Tom Casalini Is Still Passionate About Portrait Photography After 50 Years
Writer / Renee Larr
Photographer / Krystal Dailey
Art is meant to evoke emotion. Portrait Photographer Tom Casalini takes it further by producing feelings in his subjects. Casalini, who is celebrating his 50th anniversary as a portrait photographer in 2023, goes through a detailed process of getting to know his
“It’s always mandatory we have a consultation session before sitting for the portrait,” Casalini says. “In that session we get to know each other a little better, but also it gives the client a chance to get to know themselves a little better. Some clients say it feels like a therapy session once it’s over. If I’m creating your portrait I have to know who you are, but more importantly, you have to know who you are.”
Throughout his tenure in the industry he’s curated several gallery series, including “Famous Hoosiers,” “Congressional Medal of Honor Recipients” and “Indiana Artists.” The “Famous Hoosiers” series was a fundraiser for the Indiana State Museum and included portraits of sons and daughters of Indiana, including John Mellencamp, Jane Pauley, Shelley Long and Jim Davis, among others.
“In my 30th year of photography, I heard the Congressional Medal of Honor recipients were going to be parade marshals and I thought that would be a fascinating project,” Casalini says. “The oxymoron is the rest of us look at them as heroes, and they just look at themselves as ordinary people.”
The five-year project included tireless work with the Congressional Medal of Honor Society. The 48 portraits were then turned into a hardbound book titled “Ordinary Heroes: A Tribute to Congressional Medal of Honor Recipients: Reflections of Freedom, Faith, Duty and the Heroic Possibilities of the Everyday Human Spirit.” The book received high accolades from American historian Stephen Ambrose, legendary broadcast journalist Walter Cronkite and Indiana author Kurt Vonnegut.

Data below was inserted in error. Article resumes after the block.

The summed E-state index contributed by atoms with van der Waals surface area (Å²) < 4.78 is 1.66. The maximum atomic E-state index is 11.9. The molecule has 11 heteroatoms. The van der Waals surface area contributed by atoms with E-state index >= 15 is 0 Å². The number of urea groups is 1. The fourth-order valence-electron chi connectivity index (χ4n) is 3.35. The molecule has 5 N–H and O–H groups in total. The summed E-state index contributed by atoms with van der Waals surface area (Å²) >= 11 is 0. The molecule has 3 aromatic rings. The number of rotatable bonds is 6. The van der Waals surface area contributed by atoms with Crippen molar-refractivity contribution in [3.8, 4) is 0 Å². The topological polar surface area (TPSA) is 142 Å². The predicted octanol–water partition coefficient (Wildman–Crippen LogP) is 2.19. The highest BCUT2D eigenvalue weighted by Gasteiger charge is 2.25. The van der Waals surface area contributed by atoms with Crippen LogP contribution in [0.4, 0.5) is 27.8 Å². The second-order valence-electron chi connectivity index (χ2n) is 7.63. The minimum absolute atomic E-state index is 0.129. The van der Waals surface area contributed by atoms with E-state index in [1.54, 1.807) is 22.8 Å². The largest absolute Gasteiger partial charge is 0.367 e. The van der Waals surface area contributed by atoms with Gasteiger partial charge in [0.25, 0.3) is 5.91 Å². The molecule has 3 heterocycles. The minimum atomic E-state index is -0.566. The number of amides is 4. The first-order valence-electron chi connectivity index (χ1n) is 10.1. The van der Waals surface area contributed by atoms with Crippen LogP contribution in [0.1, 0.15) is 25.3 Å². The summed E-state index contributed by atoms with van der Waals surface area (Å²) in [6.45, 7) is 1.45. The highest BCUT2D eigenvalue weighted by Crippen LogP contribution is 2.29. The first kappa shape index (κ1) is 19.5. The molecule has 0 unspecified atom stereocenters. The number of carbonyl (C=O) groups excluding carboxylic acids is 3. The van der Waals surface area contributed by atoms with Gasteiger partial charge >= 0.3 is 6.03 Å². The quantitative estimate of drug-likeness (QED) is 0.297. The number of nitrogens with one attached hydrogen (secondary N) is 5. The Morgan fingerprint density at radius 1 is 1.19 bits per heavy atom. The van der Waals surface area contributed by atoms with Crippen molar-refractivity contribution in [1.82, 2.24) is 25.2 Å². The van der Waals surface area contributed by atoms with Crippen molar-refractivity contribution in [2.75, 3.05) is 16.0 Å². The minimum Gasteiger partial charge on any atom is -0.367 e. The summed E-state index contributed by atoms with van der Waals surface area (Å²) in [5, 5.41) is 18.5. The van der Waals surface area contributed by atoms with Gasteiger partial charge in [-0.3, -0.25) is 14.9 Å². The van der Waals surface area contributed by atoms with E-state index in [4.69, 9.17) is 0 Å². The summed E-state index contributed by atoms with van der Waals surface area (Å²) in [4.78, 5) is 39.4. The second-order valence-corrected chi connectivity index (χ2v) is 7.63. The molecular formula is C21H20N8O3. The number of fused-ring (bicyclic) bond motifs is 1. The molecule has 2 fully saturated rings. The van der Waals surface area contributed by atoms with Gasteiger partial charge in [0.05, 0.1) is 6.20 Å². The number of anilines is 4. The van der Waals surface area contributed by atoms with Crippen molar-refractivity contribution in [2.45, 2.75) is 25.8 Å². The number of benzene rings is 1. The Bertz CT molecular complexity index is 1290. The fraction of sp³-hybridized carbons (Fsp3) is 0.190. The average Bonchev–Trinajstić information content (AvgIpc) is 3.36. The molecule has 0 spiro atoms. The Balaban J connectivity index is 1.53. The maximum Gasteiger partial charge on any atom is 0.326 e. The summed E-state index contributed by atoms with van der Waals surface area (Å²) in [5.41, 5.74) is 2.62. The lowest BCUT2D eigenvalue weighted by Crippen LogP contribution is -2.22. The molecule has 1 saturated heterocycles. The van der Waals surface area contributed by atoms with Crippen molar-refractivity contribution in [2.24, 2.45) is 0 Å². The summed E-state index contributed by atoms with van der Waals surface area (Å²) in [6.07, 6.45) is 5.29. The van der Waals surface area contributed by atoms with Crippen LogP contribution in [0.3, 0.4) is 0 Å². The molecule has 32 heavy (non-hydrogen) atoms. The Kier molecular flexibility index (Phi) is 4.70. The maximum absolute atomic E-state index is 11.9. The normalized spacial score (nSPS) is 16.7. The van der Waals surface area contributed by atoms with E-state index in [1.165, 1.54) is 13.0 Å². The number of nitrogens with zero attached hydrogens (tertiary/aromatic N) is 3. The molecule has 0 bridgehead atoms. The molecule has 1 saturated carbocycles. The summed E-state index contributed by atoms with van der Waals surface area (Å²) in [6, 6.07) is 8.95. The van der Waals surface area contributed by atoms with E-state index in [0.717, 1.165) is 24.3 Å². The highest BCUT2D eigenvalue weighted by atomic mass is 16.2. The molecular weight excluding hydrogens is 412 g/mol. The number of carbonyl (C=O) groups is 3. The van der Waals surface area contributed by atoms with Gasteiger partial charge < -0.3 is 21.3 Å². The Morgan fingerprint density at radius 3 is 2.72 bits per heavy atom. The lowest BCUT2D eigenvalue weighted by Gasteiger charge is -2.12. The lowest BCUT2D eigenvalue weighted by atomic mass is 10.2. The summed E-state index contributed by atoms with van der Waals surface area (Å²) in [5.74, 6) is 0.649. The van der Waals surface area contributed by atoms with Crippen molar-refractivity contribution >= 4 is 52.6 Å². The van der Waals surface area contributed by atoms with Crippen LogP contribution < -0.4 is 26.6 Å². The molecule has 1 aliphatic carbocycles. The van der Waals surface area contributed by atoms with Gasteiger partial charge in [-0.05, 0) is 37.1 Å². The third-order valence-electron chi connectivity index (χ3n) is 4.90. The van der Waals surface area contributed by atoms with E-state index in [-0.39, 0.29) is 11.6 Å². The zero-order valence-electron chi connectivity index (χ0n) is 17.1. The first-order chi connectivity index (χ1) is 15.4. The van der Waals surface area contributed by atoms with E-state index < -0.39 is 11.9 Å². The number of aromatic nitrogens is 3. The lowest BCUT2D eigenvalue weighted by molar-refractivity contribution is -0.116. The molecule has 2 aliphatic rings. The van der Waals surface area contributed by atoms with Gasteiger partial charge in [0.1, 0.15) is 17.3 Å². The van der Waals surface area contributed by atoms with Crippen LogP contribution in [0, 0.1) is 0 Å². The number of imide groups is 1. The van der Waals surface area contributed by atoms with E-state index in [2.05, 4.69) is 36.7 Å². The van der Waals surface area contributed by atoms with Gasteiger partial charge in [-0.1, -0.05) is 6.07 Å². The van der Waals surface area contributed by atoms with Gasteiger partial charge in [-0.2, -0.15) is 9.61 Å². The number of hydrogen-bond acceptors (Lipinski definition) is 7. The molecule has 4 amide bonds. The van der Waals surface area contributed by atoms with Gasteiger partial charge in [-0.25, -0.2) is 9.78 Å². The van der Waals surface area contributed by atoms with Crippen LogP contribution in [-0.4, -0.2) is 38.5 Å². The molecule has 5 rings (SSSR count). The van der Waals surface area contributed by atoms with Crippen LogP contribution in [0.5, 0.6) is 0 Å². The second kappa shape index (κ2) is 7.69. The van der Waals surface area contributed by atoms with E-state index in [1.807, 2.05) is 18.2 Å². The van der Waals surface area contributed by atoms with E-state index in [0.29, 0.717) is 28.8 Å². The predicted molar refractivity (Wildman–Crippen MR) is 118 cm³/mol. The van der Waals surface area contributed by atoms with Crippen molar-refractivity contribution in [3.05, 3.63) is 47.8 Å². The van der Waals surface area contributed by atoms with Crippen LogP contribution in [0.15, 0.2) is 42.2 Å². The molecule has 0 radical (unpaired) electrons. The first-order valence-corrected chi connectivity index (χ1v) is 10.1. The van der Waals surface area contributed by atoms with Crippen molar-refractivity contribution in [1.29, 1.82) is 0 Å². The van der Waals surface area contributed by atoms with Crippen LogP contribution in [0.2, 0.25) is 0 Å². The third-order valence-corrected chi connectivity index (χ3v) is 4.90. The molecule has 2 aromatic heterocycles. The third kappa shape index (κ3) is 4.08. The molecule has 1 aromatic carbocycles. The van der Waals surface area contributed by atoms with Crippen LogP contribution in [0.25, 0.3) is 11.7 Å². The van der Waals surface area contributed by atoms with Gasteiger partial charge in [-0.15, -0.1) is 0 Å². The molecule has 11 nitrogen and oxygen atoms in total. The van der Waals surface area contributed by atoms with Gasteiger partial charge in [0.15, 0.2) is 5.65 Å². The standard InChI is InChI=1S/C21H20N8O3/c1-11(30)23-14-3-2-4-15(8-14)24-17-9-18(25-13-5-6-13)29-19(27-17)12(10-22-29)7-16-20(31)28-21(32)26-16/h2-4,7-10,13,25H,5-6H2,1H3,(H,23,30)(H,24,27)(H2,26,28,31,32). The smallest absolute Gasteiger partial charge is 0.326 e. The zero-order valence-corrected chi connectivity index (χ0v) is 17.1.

The Indiana native says the “Indiana Artists” series was vital to him because he feels people often look at a piece of art and make an immediate judgment, without looking at the creator’s process in finalizing a piece of art. The portraits immortalized the artists with samples of their work. Casalini says the artists were in attendance on opening night and were able to explain their work and process.
Casalini says the length of his career sometimes feels like a mathematical error, because it doesn’t seem like he could have been doing this work for five decades. He says, in some ways, he feels like he’s just getting started. He says his work is creating generational pieces for clients and has been rewarding.
“I’ve been blessed to have an incredible group of people that believed in me throughout this time,” Casalini says. “I’ve also stuck to my guns and never wavered away from the craft of portrait work. I’m old fashioned. I don’t do anything electronically, and that takes time. Once the portraits are edited, we sit down and discuss them. It’s a very personalized experience.”
Casalini plans to continue his portrait photography work and is also releasing another book called “The Queerness Doesn’t Matter: A Journey With My Friends of Dorothy.”
Casalini Portraits is located at 10½ North Main Street in Zionsville. For more information, call 317-873-4858 or visit casaliniportraits.com.